AI holds tremendous promise in being able not only to address a national teacher shortage currently numbering in the hundreds of thousands but to scale the sort of one-on-one tutoring-style education that’s far too expensive to roll out at a societal level but has proven to be effective. Truly personalized education has the pleasant side effect of being more likely to produce Einsteins. Local and national governments should view AI not as a threat to today’s education system, which fails so many, but rather as a historic opportunity to provide every student with superhuman levels of attention and training.
Education, however, is not the only possibility — AI also presents the U.S. government with a tremendous opportunity to improve the way it does business. Without action, government “waste, fraud and abuse” may end up being primarily tasks public-sector workers still do manually well after the private sector figured out how to automate or accelerate them with AI. Already we can predict what some of these tasks may be. From a public services perspective, perhaps AI agents can process tax returns and conduct consular interviews. Meanwhile, painful backend tasks from supply-chain monitoring to Department of Defense auditing, could be accelerated. Finally, perhaps the Census Bureau could supplement its forms with open-ended conversations between AI agents and citizens to paint a richer, more nuanced portrait of the nation.
Unfortunately, new approaches to applying technology within the government often “die in the iron cage of outdated bureaucracy.” According to Code For America founder Jennifer Pahlka, no matter the strength or quality of policy decisions, “culture eats policy.” Today’s bureaucratic culture is often structured like a waterfall: Policymakers at the top of the falls make one-way decisions that flow down on top of developers and project managers who, operating under rigid strictures, struggle to build successful systems. The result is a culture of IT inflexibility, where developer ingenuity is bound by rules written by often inaccessible decision-makers. Rather than succeed at policy outcomes, systems are instead designed to follow rules.
While there is no easy fix to such cultural challenges, small steps toward improvement can be taken. At the State Department, leaders are considering “designated technology tours” where diplomats are assigned to engage and study critical technologies for several years in exchange for employment record credits and possible preference toward advancement. While hardly a cure-all, favoring the advancement of staff with technical competencies would counteract waterfall structures. Managers who understand technology and developer needs may be more likely to engage with implementation and build policies that respect innovation. Across agencies, a version of this model could sow the seeds of a technically inclined culture, one that not only has greater IT development success but which also encourages AI adoption.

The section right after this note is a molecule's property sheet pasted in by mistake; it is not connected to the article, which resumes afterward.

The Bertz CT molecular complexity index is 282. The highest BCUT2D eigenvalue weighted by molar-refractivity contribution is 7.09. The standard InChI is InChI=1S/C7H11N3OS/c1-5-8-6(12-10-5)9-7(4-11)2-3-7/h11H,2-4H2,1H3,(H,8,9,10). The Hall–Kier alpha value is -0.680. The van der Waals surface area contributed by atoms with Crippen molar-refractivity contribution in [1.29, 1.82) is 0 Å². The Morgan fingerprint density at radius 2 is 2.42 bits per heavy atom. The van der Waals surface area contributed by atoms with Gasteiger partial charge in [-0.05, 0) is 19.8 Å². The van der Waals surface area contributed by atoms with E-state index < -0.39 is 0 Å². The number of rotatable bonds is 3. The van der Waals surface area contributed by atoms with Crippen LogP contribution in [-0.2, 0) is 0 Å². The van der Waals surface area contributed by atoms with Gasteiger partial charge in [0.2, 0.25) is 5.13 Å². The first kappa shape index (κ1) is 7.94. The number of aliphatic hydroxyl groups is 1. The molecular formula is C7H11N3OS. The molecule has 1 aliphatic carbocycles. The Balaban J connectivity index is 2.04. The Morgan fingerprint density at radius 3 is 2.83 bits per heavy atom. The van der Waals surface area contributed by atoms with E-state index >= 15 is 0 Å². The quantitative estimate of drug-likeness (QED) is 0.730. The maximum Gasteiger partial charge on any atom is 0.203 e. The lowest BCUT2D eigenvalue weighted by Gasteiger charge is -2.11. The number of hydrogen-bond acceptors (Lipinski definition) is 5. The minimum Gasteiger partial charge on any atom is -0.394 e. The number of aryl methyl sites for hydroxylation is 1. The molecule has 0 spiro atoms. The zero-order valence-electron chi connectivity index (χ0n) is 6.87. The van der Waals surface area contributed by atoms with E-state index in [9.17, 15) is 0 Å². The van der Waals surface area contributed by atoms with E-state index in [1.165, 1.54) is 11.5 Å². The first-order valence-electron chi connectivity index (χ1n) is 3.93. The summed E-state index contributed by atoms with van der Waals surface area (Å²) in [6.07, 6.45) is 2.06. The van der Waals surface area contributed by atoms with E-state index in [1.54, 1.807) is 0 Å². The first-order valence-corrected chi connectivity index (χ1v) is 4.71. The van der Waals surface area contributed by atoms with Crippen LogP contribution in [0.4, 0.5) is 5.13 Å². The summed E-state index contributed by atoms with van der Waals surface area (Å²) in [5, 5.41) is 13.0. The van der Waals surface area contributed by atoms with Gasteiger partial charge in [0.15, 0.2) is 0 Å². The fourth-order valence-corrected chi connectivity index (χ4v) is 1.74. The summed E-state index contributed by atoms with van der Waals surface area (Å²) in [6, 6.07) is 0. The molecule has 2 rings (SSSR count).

It’s Alright To Drive In The Dark
The former Secretary of the Navy Richard Danzig was right to note that unpredictable technological futures mean “policymakers will always drive in the dark.” Indeed, we don’t know what AI will look like in 2030, and we don’t know what future innovations may come. Strategies that focus on maintaining an often-tenuous technical lead therefore are insufficient. Uncertainty about America’s long-term frontier AI advantage, however, needn’t be paralyzing. A better guarantee is to focus on policies that enable these uncertain AI innovations of the coming years to quickly shift from development into broad application.
If we take care to design today’s AI policy decisions around the need for technical diffusion and the assumption of unpredictable change, we can ensure those decisions flex and adapt to uncertain technical tides while setting the table to maximize productivity, growth and competitive advantage. The result will be confident, effective policy well matched to ensure American competitive success while managing whatever changes the AI of the future may bring.